By the end of the serial, the Doctor has met the malevolent Emperor Dalek on the planet Skaro and episode seven concludes with a huge battle. As a bonus feature, scenes 21-27 are presented a second time without narration for one long (seven and a half minute) uninterrupted take. Other extra features include a Dalek voice session and a introductory voiceover sequence in which the Doctor relates the story to Zoe when this serial became the first ever to be rebroadcast by BBC1.

NEXT: The Abominable Snowmen

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I know I've seen some of the surviving parts of this -  I particularly remember a scene where Victoria is feeding some birds and is berated by the Daleks "Do not feed the flying pests!", and another where Jamie is distrustful to the Doctor in a way that shows the Second Doctor to be as much of a schemer as the Seventh one would later be.

I believe that I once owned a cassette tape (remember those?) of the soundtrack of this story.  I think I only listened to it once before the tape was lost or destroyed.  (Maybe the BBC came over to my house and taped over it!)

The "Do not feed the flying pests!" line is from episode two. In fact, there are a lot of great Dalek lines in this story. For example, the three Daleks which have been altered by the "Human Factor" are very child-like at first, and play a game of "train" with the Doctor, wheeling him around in a chair. "Train? Traaaaain? Train!"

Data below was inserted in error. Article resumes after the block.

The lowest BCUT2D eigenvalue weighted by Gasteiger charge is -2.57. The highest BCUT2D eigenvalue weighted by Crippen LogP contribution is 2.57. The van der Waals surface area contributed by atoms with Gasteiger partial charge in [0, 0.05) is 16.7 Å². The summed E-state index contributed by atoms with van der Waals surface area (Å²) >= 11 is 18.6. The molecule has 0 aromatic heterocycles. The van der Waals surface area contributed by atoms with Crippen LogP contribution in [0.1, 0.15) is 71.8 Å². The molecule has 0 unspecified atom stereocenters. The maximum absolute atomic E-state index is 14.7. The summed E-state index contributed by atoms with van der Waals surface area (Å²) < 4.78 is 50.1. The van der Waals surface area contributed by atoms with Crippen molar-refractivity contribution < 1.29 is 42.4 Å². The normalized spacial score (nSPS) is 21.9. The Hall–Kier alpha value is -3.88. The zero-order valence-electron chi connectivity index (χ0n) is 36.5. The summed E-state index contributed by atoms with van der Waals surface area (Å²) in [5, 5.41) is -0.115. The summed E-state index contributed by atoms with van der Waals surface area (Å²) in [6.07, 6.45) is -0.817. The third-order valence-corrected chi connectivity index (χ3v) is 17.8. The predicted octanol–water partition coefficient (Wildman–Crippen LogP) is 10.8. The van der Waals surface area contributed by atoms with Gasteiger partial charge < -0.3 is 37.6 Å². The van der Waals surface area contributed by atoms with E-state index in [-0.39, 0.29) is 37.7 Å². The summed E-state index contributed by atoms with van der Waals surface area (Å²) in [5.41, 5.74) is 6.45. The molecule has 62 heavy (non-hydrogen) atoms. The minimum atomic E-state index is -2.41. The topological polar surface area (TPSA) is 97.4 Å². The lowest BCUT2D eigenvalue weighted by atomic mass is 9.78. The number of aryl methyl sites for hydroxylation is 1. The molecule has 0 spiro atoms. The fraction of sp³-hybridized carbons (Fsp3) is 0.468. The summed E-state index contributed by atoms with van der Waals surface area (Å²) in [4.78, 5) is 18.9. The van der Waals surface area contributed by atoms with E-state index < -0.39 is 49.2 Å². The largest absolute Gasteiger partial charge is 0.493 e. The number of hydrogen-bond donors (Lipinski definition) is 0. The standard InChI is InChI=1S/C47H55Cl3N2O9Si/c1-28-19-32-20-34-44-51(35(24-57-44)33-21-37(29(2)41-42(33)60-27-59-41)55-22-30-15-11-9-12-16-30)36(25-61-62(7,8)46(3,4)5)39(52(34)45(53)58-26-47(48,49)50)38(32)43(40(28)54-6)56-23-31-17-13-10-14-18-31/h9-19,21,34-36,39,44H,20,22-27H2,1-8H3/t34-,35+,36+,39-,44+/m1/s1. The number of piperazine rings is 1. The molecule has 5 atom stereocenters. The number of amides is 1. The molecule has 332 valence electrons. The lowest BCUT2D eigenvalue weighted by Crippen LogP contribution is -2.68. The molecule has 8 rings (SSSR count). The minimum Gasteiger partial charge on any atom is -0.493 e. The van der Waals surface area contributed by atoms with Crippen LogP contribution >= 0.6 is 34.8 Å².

I'm not certain about that particular scene between Jamie and the doctor (whether it was in episode two or not), but Jaime comes across really well in this one. He doesn't take any guff from the Doctor, and interracts with him more or less as an equal. In "The Abominable Snowmen" (which I started listening to this morning), there's a scene in which Jamie and Victoria track what they think are abominable snowmen back to their lair. Jamie advises turning back, until he learns they're really men. "A wild beastie is one thing, but I'm not afraid of a man."